Chris Roberts shows us how to get banned from an Airline

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Roughly a month ago we reported that Chris Roberts, co-founder of research firm One World Labs and self-confessed hacker, seems to have landed himself in even more hot water.


The eagle eyed among you will remember that roughly a month ago we covered a story in which a hacker tweeted about “playing” with a plane systems whilst in-flight.

That hacker was Chris Roberts and that plane was a Boeing 737-800 run by United Airlines who have since banned Roberts completely from their flights.

This wasn’t the last of it however. Forbes took a look at Roberts past Tweets and as they put it they “provide all in the industry with a timely reminder of what maybe shouldn’t be said in public.”

This coupled with alleged FBI evidence that Roberts has hacked planes in the past whilst in-flight, which Roberts refutes, has landed him in further hot water.


Crime? And punishment


Roberts claims that the FBI “incorrectly compressed” his research, although his Twitter history doesn’t do him any favours.

As detailed in the follow-up Forbes article Roberts tweeted about hacking planes, cars and even the “Mars Rover Curiosity”. One of the planes he tweeted about hacking was “Air Force One”, if that doesn’t get you on a government list we don’t know what does.

We asked Mark James, ESET security specialist, whether he thought the punishment was justified or a little on the harsh side.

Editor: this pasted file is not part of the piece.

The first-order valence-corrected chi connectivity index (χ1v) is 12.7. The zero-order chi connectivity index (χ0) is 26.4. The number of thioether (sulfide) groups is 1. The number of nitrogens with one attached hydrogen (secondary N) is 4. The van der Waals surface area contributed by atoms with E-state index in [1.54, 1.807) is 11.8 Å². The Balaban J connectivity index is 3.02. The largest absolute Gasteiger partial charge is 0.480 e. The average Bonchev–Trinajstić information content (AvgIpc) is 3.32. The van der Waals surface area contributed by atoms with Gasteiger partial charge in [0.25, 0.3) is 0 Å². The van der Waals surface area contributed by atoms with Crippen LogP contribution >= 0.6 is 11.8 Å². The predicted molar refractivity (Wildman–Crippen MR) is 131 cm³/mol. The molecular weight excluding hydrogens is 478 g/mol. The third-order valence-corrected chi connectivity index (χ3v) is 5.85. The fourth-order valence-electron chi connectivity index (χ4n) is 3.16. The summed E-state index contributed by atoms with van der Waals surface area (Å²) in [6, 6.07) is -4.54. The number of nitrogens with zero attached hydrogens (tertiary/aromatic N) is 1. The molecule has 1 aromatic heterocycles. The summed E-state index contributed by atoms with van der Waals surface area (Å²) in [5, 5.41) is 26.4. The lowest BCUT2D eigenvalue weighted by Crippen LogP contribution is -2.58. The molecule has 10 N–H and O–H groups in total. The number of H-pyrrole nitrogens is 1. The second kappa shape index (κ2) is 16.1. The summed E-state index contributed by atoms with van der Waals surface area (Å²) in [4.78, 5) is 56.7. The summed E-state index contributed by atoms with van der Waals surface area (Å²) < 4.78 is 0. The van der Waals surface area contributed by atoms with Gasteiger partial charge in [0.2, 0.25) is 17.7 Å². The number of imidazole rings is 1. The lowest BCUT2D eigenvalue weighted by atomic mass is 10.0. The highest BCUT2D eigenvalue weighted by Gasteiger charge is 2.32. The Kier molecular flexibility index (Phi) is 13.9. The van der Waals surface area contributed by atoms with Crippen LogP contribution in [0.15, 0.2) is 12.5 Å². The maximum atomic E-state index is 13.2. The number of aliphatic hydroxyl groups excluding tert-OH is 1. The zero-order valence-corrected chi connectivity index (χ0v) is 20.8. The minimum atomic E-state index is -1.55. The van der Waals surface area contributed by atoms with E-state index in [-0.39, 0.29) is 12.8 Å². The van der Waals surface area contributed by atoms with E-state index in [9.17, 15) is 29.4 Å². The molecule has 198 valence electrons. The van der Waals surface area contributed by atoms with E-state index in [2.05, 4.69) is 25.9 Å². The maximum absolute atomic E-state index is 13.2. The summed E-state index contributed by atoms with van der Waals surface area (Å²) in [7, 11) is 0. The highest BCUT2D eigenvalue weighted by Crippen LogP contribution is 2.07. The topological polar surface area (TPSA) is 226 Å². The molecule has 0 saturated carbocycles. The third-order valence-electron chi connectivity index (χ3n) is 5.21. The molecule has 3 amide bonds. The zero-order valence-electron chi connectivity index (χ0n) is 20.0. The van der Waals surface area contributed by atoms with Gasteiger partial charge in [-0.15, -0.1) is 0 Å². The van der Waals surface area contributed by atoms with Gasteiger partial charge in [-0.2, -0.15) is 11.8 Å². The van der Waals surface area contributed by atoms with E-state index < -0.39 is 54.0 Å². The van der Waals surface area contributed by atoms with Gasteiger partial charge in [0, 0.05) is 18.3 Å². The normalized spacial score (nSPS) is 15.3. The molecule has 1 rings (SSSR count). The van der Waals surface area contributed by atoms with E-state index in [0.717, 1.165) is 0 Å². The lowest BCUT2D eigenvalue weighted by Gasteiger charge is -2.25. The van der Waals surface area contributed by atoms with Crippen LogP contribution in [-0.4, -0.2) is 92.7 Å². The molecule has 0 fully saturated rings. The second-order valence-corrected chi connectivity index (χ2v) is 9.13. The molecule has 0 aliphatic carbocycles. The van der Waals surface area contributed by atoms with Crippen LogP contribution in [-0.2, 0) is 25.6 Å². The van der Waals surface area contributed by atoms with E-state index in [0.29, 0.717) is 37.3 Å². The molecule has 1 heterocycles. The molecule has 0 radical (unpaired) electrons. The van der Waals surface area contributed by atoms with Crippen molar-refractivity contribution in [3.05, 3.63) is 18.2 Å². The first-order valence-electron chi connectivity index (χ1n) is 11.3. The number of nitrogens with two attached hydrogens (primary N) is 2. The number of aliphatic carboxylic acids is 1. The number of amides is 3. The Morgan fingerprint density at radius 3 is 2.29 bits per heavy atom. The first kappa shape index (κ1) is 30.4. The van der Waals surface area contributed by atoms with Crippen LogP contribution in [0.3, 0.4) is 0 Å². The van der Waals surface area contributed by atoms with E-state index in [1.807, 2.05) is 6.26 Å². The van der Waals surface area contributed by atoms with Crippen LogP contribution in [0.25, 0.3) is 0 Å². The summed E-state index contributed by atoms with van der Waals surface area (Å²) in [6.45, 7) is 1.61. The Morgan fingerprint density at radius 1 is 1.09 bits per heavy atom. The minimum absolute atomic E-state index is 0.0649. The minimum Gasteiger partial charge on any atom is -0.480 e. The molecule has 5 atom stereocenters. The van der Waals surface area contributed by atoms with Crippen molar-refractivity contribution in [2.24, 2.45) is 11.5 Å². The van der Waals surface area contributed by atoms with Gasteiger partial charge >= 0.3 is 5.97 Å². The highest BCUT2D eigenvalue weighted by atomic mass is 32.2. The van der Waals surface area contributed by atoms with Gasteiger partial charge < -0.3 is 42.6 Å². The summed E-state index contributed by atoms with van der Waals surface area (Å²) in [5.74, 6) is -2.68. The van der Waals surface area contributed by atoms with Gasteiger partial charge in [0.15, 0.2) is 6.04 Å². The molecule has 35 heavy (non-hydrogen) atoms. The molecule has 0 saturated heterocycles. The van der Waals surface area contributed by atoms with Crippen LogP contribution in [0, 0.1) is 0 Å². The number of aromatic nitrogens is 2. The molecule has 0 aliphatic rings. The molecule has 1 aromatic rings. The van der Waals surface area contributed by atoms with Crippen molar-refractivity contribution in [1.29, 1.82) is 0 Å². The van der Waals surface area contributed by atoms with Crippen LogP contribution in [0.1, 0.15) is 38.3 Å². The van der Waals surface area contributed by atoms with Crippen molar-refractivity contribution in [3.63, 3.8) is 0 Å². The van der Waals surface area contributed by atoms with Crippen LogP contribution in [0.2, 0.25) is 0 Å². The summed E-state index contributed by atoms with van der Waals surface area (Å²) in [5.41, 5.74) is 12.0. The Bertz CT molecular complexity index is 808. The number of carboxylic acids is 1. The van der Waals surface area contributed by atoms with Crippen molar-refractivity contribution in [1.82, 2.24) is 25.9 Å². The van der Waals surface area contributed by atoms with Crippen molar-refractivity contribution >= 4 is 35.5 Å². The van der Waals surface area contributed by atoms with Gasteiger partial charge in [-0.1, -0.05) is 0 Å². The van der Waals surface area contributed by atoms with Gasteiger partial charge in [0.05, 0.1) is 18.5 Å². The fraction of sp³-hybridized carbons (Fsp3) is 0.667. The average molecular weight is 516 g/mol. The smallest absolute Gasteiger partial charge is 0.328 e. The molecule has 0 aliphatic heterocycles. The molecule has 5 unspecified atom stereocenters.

Mark believes that any threat should be taken seriously but “there are right and wrong ways to bring software or hardware faults to the developers/manufactures attention and this clearly was the wrong way.

“We should encourage the means to identify potential problems but they also should be tested in a safe environment, ideally working with the company it affects.”

A large part of the problem (potentially) is that the airline has (allegedly) a mountain of evidence and flippant tweets to level against Roberts, even if his concerns about plane security are 100% factual.

All of the ‘potentially’s’ and ‘allegedly’s’ are a big issue as it stand: we just aren’t sure if these exploits are a real danger and to what extent they exist. We can only hope that the public’s safety doesn’t become secondary during this dust-up.


The truth, the whole truth…


A few security experts, including our own Mark James, have expressed their scepticism as to whether the various exploits that Roberts claims to have achieved are actually possible.

Prof Alan Woodward of Surrey University told the BBC that he found it “difficult to believe”: explaining that “flight systems are typically kept physically separate, as are any safety critical systems.”

Mark, mirroring Prof Woodward’s sentiment, finds it difficult to believe and finds it “very hard to imagine that these systems are linked in any way.

“Access for the public should never ever come in contact with any internal systems no matter how its configured or ‘protected’ they should be physically separated by hardware with no common components.”

We highly doubt that this is the last we’ve heard on this story and will keep you updated via our blog if there are any significant changes.


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What do you think about the punishment? Do you think Roberts has successfully ‘hacked’ a plane as he describes?